Crafts, documenting nature, Taxidermy, xo

Collecting Bugs

01.10.09 | 3 Comments

fancypants lepidoptery

I’m doing dishes. He is four and bored and restless and wriggling over the furniture by midmorning. I tell Chas it’s too sunny outside for a movie. Beautiful days are meant to be out-of-doors. Internalize that, little man!

With a grudge he plops to the floor, surrounding himself with shoes, to pick out a pair. I grin, cradling a lidded mason jar and pink sandbox scoop, and with my other hand I help him slide on his sandals. The sunshine has warmed the fickle January air here to near-70 degrees fahrenheit, heatwave following a hard freeze, leaving brown and withered shoots; steam on the streets; a string of jackets hung on the playground fence after recess.

We tiptoe around Ford’s tribe towards the garden beds. He squats down close to help me lift up stone. Then he gasps, holding his breath; under neath the flower pot are an army of ants, two yellow millipedes and a roving, furious centipede: mad, fire orange and two inches long. Chas fumbles in his frenzy, so I pick up the plastic shovel and scoop up the insect, sliding it into the glass jar.

“We are such good CATCHERS!” he boasts.

I place the stone back down. His smile underscores blue saucer eyes and the sunshine behind his hair casts a blinding white halo when I look up at him. On his shirt flakes the dried crust of breakfast, evidence that when I can’t be the perfect mother inside a home and on a schedule, at least I am present in the field. This is my office. So we start talking about decomposers.



For the project of Preserving Insects, Beard describes a professional technique for his day: the pinning of bugs on a mounting board.

“Great care must be taken in killing insects, intended for the cabinet, and death should be produced without disfiguring them or rubbing off the down or scales that covers the bodies and wings of some specimens,” says Beard.

“A convenient and successful way to kill insects is to drop them into a wide-mouthed bottle, the bottom of which is lined with blotting-paper that has been previously saturated with ether, benzene, creosote or chloroform” fingernail polish. “When a butterfly, bug or beetle is put into a bottle prepared in this manner, and the bottle is tightly corked the insect expires without a struggle, and hence without injuring itself.”

Or, you could just put them in the freezer for a few hours, which is just what we did with a couple of desert beetles.

From this point on, Beard describes the insect mounting board, constructed of strips of wood resting on supports and sandwiching a piece cork, for the straight pins. Honestly? For young active kids on a full moon, I suggest buying the classic piece of foam-core, cutting it to your preference, and pinning the bugs to that.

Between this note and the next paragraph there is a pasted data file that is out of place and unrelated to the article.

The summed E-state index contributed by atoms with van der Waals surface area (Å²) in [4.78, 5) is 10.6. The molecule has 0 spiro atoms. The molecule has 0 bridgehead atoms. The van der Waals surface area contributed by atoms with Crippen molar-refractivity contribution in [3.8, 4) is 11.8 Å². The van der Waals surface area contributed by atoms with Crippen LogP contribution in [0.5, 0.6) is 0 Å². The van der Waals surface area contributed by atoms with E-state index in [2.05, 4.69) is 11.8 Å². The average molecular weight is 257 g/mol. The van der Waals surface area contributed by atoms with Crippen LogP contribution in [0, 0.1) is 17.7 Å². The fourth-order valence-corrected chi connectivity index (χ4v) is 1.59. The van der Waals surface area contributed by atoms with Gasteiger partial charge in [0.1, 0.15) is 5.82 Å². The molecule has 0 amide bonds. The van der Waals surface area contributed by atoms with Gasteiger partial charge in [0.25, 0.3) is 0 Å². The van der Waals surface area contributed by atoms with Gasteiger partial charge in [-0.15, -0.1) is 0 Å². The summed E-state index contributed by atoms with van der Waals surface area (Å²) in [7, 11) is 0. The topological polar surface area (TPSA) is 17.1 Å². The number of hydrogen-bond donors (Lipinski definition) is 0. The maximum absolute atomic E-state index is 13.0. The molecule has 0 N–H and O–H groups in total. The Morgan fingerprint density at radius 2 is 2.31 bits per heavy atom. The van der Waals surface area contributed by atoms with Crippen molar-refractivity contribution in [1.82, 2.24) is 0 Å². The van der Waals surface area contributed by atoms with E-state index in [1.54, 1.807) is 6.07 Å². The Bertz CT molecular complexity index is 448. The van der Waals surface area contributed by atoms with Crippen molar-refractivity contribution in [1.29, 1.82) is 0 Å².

we decided Beard's mount was too technical for the younger set

I took Ford to the Peabody Museum of Natural History when he was a baby and fell in love with their Robin’s Egg blue bird mounts. You can run with this style if you get a bunch of homologous paint samples. Like, blue eggshell hues. Next, cut them to preferred size and frame within the foam-core pieces with a layer of Modge-Podge adhesive.

paint chipsuse Modge Podge

Next, tell those frenetic little fingers of his or hers to gently hold the insect while directing a straight pin through the bug and into the foam core. This might require some pressure!

very gently poke a straight pin through your insect

even if it’s the dead of winter, I’ll bet if you look around, you’ll find some critters with which to start a rad collection.

even in the middle of winter, you can find lots of bugs

To learn more:

For a thorough, curatorial tutorial on bug collecting:
The University of Nebraska, Lincoln campus, Entomology 116 class notes on bug collecting

You can also try The University of Minnesota Extension Office’s tutorial.

Finally, read about Randy, in an article by the Missouri Department of Conservation, who mounts Bugs for Bucks!

With practice, you can madden your presentation skills! Imagine turning over a few of these after vacation. Our friend Justin Brown mitred these wood frames for his bugs. It just takes the collector’s tenacity and some wood shop know-how:

Righteous! Thanks Justin. And happy collecting!

add to kirtsy


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